On Thanksgiving Day 2003, at least 2,500 gallons of liquid asphalt poured out of a tanker owned by the city of Dallas. The asphalt flowed down a city street, traveled around a corner and seeped into a storm drain. Officials from the city’s storm water, hazardous material and streets departments spread absorbent sand over the liquid goop, positioned orange cones around the resulting mix and left.
When reporter Paul Adrian of Fox-owned KDFW-TV arrived the following Monday and learned of the spill and how it was mishandled in violation of anti-pollution rules, a story he had been working on for the past month became much bigger. It eventually led to drastic changes in the city of Dallas, including the creation of a new department to improve accountability for and knowledge of environmental issues.
Mr. Adrian had been reporting on the city’s approach to “storm water” violations for more than a month before the asphalt spill. What he found was that the city was one of the worst offenders when it came to allowing dirty substances to reach the storm water drains that funnel water to creeks, lakes and rivers. To top it off, the city regularly assessed fines on other transgressors but hadn’t improved conditions at its facilities, nor had it paid its own fines.
Mr. Adrian’s work in covering the repeated violations became one of the most visible examples over the past year of the impact a TV station can have in driving change through its reporting. Shortly after the ooze of liquid asphalt reached the Trinity River in Dallas, the city began laying plans to establish an office of environmental quality to change its ways. The department became operational in April.
The KDFW story began when Mr. Adrian learned of the city’s violations and skirting of fines last fall. He explained that the city of Dallas is the regulatory authority for Clean Water Act Laws within the city limits. A team of inspectors working for the city is charged with catching violations, particularly of the set of rules known as storm water pollution laws.
“If pollution runs into ground and a rainstorm comes, it washes into creeks and rivers and lakes as storm water pollution,” he said. “Anything that might leave your facility and pollute a water body [is] covered by the storm water rules.”
Anything running off a facility that’s not clean water, such as soap suds from a car wash, could potentially pollute storm water. “So the inspectors work for the city, whose job it is to inspect all these facilities. What these inspectors found was perhaps the worst violator was the city itself and the city had a double standard,” Mr. Adrian said. “Whereas they would sometimes be very tough on noncity entities, they were prohibited by top managers, the very top of the food chain, from writing citations [on] the city itself. They were told by city management not to assess fines at all.”
That’s the story that Mr. Adrian began covering in October of last year, including a piece on how the city got a judgment against the owner of a small carpet store for $240,000 for violations but looked the other way on oil leaking from street sweepers and sanitation trucks at the city service centers, Mr. Adrian said.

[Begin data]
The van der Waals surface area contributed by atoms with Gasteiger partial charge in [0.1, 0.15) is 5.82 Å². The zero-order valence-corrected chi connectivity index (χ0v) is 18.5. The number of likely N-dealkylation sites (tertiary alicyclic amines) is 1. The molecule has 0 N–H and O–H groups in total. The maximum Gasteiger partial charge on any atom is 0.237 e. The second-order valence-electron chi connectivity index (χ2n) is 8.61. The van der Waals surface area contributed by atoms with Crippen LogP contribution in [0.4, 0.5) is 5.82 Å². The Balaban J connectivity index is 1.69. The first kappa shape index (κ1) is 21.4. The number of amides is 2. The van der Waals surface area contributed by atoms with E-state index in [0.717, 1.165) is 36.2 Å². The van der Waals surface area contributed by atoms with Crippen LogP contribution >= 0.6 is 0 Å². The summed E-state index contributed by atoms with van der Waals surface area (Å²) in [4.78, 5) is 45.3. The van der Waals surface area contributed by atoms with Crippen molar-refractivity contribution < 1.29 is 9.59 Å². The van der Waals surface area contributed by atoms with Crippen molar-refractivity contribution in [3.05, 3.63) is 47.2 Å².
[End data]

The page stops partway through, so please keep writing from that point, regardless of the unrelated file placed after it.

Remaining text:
“Inspectors caught this behavior one to two years before we did our story and wrote it up repeatedly at all the service centers where they store the trucks,” he said. “They’d keep writing it up and shooting photos and saying, `You need to get this fixed.”‘
That was the backdrop of the story and the coverage Mr. Adrian had done before Thanksgiving.
When Mr. Adrian learned a few days after the holiday about the asphalt spill, a KDFW crew began shooting as the city cleaned up the mess. But Mr. Adrian learned from the station’s helicopter surveying the scene aerially that the sludge had traveled downstream more than a mile to a huge drainpipe about 12 feet wide and was draining into the Trinity River. “The helicopter said it looked like the Exxon Valdez, and the city hadn’t looked at all to see it was draining into the river,” he said.
Mayor Takes Notice
The state of Texas then learned of the violation and issued a notice. That’s when the mayor took notice, leading to the creation of the office of environmental quality, whose job is to ensure city employees know what the rules are and are following them. The city hired 10 employees to beef up the storm water inspection team and another 10 to staff the office of environmental quality.
The Environmental Protection Agency also got involved, and the EPA’s civil case against the city has now been turned over to the Department of Justice, Mr. Adrian said. The station plans to air an update on the situation in November.
Coverage is ongoing because the issue isn’t going away, despite the changes. Companies and cities still have an incentive to pollute because it’s cheaper to break the law if they don’t get caught than to clean up properly, Mr. Adrian said. “You absolutely have to keep on it.” Beth Parke, executive director of the Society of Environmental Journalists, said the KDFW work sends a message to TV news professionals that investigative reporting, source cultivation and document searching on issues of substance are alive and well.
“It’s a classic piece of investigative reporting over a long period of time and it had major impact on the city of Dallas and the EPA,” she said. “It’s a story that shows how important it is that journalists preserve and make use of our citizenry’s First Amendment rights of access to government records, in the public interest.”
Along with Mr. Adrian, Joe Ellis produced the piece and Paul Beam served as the photographer.